The message goes on to describe a situation where a truck hit a utility pole, which yanked the power line and the power meter off the house, resulting in a shortage which in turn sparked a fire. The fire ravaged the house, which has to be gutted and largely rebuilt, and destroyed the possessions of the inhabitants - the employee in question, as well as her mother.
Insurance is taking care of the reconstruction and most of the possessions, but now these two people were stuck in a rental unit near the home, while the insurance company and the truck's liability company hammered out the details of who was responsible for what, including extra rounds of damage assessments. So the call was for some household supplies - towels, blankets, various sorts of kitchenware, cleaning supplies, grooming supplies, and so on.
Amber went through the house and found several items of use, mostly blankets (and we got some towels from Amber's mother, as well!). She also offered up an inspirational book which she felt hopefully at least one of the women would enjoy.
This wasn't exactly what I had planned for Day 2, of course, but I did anticipate that these sort of opportunities would spring up as I got into the project. I recall a sermon from our local pastor, while the idea for this project was percolating, about how to know when to offer help to someone in need, and the sign was a simple one:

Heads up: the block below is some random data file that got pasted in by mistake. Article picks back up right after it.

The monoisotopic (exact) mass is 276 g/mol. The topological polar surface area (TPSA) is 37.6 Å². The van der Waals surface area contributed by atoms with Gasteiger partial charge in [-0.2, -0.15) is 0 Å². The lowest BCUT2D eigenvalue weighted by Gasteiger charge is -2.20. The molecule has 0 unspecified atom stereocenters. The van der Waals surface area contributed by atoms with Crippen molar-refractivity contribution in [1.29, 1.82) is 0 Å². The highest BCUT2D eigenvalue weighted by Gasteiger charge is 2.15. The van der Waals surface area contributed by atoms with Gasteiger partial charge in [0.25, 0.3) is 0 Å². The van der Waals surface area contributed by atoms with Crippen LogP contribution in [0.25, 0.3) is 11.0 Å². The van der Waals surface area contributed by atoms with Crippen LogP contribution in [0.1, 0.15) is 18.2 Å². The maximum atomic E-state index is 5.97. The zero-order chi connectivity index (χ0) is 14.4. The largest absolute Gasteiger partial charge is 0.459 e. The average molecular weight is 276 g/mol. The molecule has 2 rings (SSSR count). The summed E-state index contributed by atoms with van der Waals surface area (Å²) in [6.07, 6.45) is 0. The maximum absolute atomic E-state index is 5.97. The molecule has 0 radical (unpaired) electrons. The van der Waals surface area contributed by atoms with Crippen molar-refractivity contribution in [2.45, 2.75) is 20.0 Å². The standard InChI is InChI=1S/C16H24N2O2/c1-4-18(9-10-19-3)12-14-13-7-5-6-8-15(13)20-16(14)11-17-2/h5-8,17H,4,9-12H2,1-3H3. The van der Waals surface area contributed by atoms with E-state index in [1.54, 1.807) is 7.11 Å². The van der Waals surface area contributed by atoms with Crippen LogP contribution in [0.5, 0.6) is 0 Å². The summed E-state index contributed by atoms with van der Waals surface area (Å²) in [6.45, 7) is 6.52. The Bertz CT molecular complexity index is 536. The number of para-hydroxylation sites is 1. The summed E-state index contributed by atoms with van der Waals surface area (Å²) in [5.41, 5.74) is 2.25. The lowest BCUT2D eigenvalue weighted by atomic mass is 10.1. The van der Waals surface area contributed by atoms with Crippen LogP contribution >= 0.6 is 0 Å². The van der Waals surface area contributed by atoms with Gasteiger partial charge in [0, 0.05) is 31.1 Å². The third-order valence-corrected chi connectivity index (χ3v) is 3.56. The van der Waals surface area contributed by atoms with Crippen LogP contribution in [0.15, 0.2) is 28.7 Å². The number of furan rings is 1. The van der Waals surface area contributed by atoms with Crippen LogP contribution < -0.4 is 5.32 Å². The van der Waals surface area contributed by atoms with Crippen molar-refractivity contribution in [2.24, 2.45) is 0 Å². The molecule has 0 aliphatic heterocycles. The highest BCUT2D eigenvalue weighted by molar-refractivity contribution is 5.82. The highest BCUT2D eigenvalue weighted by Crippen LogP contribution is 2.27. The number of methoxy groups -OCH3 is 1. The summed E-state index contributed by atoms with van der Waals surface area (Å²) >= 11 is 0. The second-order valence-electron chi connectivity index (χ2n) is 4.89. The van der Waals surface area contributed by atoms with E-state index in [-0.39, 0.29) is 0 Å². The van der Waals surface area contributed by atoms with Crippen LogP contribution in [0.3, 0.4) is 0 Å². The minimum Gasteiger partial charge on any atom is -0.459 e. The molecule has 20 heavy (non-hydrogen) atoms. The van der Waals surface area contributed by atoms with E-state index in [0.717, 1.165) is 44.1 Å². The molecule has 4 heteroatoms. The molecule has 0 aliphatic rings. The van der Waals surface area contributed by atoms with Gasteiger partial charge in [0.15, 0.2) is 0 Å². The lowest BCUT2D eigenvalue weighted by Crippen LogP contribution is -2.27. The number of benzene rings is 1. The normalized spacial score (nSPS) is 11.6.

Notice the need
In essence, the argument was that if you notice that someone has a need, then you should step in to see how you can help that person fill that need. End of story. There is no debating over whether or not the person is worthy of this help, or anything else. Just offer help.
While the pastor framed this in a Christian perspective, such doctrines are nearly universally present across many different spiritual teachings the world over. Nor is this confined to spiritual individuals. Vocal atheists such as Richard Dawkins strenuously support the importance of personal morality, even while completely rejecting a spiritual basis for this morality. The central tenet of this morality, in both the spiritual and atheistic contexts, is based around the recognition and alleviation of suffering and hardship. Something within us - built into us by whatever mechanism does such things - recognizes that this activity is moral. Though we can (and should) discuss and debate the source of that morality, there is no denying that it's moral. (Unless, of course, you're Ayn Rand ... but more on that another day.)
Part of the purpose of the project is to cultivate my own ability to notice need and alleviate it. And I like that the opportunity arose so early, and hope it will continue to do so. There's a lot of need out there, so I don't expect it to be a rare event.